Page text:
“Death seems scary to me,” she said, as we drove out of the parking lot after Good Friday services.
Behind us the purple sunset sky, along with the memory of a bare sanctuary, extinguished candles, blackened cross, and the words of John. It is finished.
“That story,” she said, “Is so intense, uncomfortable, painful. But I know what happens on Sunday! It’s going to be better! He will come back. There will be flowers in the church, and it will be beautiful.”
My eleven year old daughter has been attending Good Friday services since she was an infant. She has always heard the story through the ears of a child. She has witnessed many dramatic services – to the point that she now gives me director notes for next year. She knows the pomp and circumstance of Easter. She knows we stand for Handel and that flowers will fill the cross. She expects trumpets.
This year, her questions and her observations were more complicated.
“But what is heaven like?” she asked. “How old are you in heaven?” “Where was God when Jesus died?”
“I haven’t been to heaven lately,” I said, “So I don’t know a lot about it. I’m not sure how old you are when you are there. Those are good questions. I can only tell you what I believe. I believe that heaven is not a very far off place, but is very close to us. I believe that death is only a moment, and after death is eternal, (that means forever). I also believe, that we are closest to the people we love, and we never leave them.”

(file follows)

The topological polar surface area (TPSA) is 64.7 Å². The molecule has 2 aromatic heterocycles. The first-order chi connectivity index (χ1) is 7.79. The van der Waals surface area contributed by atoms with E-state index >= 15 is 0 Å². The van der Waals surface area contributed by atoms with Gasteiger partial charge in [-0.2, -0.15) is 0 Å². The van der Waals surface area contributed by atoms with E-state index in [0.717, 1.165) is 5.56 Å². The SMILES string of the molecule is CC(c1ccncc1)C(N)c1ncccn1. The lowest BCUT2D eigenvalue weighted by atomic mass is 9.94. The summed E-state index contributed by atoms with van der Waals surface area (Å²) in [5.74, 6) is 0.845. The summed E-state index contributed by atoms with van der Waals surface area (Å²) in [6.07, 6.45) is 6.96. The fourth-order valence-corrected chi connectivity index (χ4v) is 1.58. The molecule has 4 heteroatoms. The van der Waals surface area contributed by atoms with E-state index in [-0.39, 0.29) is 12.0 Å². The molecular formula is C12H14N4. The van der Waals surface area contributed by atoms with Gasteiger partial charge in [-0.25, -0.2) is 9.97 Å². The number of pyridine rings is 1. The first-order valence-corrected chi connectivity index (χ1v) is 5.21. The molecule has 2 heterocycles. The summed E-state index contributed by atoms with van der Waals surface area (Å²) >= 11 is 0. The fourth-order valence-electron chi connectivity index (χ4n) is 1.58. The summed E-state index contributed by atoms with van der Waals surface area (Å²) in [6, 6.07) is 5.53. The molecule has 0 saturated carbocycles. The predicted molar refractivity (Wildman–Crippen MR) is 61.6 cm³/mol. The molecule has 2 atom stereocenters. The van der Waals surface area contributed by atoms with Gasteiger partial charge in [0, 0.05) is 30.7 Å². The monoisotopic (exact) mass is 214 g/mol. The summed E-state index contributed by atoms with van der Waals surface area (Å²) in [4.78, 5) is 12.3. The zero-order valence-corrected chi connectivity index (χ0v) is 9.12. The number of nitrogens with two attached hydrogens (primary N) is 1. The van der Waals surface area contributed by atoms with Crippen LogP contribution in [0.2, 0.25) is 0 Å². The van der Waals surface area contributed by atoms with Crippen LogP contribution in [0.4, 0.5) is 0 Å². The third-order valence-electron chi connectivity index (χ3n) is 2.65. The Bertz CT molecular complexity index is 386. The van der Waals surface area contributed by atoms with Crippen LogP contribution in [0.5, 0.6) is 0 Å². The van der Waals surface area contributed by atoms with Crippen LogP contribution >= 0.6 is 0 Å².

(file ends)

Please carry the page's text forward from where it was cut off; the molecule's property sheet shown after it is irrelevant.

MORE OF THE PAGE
“But, did God leave, Jesus? Why did Jesus have to go through all of that?”
“I do not believe that God ever left Jesus. Ever. Ever. Ever. God never leaves his children to suffer alone. There are big words like atonement, redemption, and salvation that are hard to understand. People called theologians have long tried to explain why Jesus suffered and died on the cross.”
“It’s because we all sin and need forgiveness, right?”
“Yes, but I think it’s more than that. I think Jesus saw the world as it was and he knew that there could be another way to live. He spent his whole life trying to teach people to live a new way. He also saw that people suffer terribly at the hands of other people and by personal affliction (like the story of the man born blind)….I think that his suffering stands in solidarity for all of humanity’s suffering. I think his whole life and his death and his resurrection are all messages to every life.”
“So Jesus knows how we feel.”
“Yes, I believe he does.”
“And if Jesus knows how we feel, then so must God. ‘Cause they are like the same person only different.”
“It can feel that way.”
“I’m really sorry that Jesus had to suffer and die, but I know that Easter is coming and that he will be different, but o.k. Maybe that’s what heaven is like, maybe when we die, we are different, but o.k…. Hey Mom, you know that’s sort of like hope.”
“Yes, darlin’, it sort of is.”
“I can’t wait for Easter.”
“Neither can I.”